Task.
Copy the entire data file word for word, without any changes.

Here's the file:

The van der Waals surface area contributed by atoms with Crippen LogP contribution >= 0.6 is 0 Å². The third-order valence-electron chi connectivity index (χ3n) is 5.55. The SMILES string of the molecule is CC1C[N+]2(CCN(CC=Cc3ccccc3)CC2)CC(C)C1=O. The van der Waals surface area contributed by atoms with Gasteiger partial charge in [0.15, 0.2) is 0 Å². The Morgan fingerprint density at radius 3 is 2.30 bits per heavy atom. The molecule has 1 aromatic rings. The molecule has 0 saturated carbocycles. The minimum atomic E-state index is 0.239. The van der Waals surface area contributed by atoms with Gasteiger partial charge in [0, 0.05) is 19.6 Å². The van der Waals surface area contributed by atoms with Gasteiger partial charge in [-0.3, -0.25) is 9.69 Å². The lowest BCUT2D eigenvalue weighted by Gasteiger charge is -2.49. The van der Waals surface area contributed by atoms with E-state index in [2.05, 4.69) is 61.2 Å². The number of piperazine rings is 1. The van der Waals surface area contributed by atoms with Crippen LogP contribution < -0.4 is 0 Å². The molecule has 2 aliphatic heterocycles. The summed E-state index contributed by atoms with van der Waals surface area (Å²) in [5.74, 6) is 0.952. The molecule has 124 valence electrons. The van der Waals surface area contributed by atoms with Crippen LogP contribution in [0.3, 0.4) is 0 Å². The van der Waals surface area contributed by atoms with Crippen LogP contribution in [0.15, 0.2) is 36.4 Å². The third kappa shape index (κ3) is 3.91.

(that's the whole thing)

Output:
The van der Waals surface area contributed by atoms with Crippen LogP contribution >= 0.6 is 0 Å². The third-order valence-electron chi connectivity index (χ3n) is 5.55. The SMILES string of the molecule is CC1C[N+]2(CCN(CC=Cc3ccccc3)CC2)CC(C)C1=O. The van der Waals surface area contributed by atoms with Gasteiger partial charge in [0.15, 0.2) is 0 Å². The Morgan fingerprint density at radius 3 is 2.30 bits per heavy atom. The molecule has 1 aromatic rings. The molecule has 0 saturated carbocycles. The minimum atomic E-state index is 0.239. The van der Waals surface area contributed by atoms with Gasteiger partial charge in [0, 0.05) is 19.6 Å². The van der Waals surface area contributed by atoms with Gasteiger partial charge in [-0.3, -0.25) is 9.69 Å². The lowest BCUT2D eigenvalue weighted by Gasteiger charge is -2.49. The van der Waals surface area contributed by atoms with E-state index in [2.05, 4.69) is 61.2 Å². The number of piperazine rings is 1. The van der Waals surface area contributed by atoms with Crippen LogP contribution < -0.4 is 0 Å². The molecule has 2 aliphatic heterocycles. The summed E-state index contributed by atoms with van der Waals surface area (Å²) in [5.74, 6) is 0.952. The molecule has 124 valence electrons. The van der Waals surface area contributed by atoms with Crippen LogP contribution in [0.3, 0.4) is 0 Å². The van der Waals surface area contributed by atoms with Crippen LogP contribution in [0.15, 0.2) is 36.4 Å². The third kappa shape index (κ3) is 3.91.